“There ought to be a roundtable, an exploratory roundtable with anyone who has ever been interested in owning or being part of the theater,” said Nicholl-Smith. “Communities have been known to rescue their theaters.

“There are those people in South Bend who fondly remember being in the State Theatre and would love to see it come back to life,” Nicholl-Smith says, “and others have never been inside and want to see it. I don’t know anyone who doesn’t like the building and doesn’t want to go in. It’s beautiful and historic and harkening a grand era.”

William
William on February 1, 2011 at 10:45 am

The theatre is back up for auction in alittle over 5 days from now.
This property was recently listed for $599,000.00, but it’s price has been drastically reduced for this auction.

spectrum
spectrum on November 13, 2010 at 12:53 pm

Current website for the church renovating the theatre is:

http://www.questdirect.com/QD/QuestDirect.com.html

The renovations have begun! Their webpage has a photo of the auditorium which shopws the interior decor to be in excellent (and unaltered) condition!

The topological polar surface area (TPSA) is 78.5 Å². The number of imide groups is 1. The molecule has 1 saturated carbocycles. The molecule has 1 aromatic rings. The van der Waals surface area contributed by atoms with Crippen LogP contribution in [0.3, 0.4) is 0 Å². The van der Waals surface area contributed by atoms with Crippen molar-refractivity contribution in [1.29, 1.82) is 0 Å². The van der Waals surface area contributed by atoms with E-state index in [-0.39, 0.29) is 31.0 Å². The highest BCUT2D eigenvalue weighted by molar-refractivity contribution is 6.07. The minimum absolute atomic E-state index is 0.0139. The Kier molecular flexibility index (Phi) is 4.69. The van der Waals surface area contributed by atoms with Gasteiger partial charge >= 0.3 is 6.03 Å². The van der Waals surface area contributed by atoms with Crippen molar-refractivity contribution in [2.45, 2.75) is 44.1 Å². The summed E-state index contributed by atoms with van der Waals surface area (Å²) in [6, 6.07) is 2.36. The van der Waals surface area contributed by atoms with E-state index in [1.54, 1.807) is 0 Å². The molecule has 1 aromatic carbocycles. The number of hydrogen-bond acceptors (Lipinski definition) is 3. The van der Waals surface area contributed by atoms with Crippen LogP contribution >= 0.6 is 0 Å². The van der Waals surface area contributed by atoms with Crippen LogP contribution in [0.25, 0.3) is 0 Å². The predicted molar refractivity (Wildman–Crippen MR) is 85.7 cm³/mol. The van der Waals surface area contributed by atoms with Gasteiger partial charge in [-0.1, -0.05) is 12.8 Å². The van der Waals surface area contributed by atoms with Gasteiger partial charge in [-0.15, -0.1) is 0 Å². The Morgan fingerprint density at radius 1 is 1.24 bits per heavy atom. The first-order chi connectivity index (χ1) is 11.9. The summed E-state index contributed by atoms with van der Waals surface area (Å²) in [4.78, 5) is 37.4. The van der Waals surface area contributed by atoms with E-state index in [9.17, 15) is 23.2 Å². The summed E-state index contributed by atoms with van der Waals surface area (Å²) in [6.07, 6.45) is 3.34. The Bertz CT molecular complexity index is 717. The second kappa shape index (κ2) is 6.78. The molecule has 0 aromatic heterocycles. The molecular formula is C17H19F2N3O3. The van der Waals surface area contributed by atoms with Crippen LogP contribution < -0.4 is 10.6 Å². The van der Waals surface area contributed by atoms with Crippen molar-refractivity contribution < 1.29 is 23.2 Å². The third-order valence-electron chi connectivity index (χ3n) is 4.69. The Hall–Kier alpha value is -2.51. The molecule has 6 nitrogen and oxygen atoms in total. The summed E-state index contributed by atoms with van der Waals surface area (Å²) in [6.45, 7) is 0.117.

TLSLOEWS
TLSLOEWS on April 4, 2010 at 6:54 pm

Nice 1968 photo posted of the State.

a8avexp
a8avexp on April 1, 2010 at 10:52 pm

I remember going to the State a few times as a kid in the mid-60s. I saw Mary Poppins, Those Magnificent Men in Their Flying Machines, The Singing Nun, Walt Disney’s Cinderella and Yellowstone Cubs and The Trouble With Angels there (although one or two of those may have played at the Granada.

It’s one of the few remaining buildings downtown that I still remember from when I lived in South Bend.

benhur
benhur on July 2, 2009 at 3:55 pm

The State Theatre is up for auction July 16th-30th, 2009. Visit www.publicenemies.us for details, a video tour and more.

Sontaran6
Sontaran6 on June 14, 2009 at 8:49 pm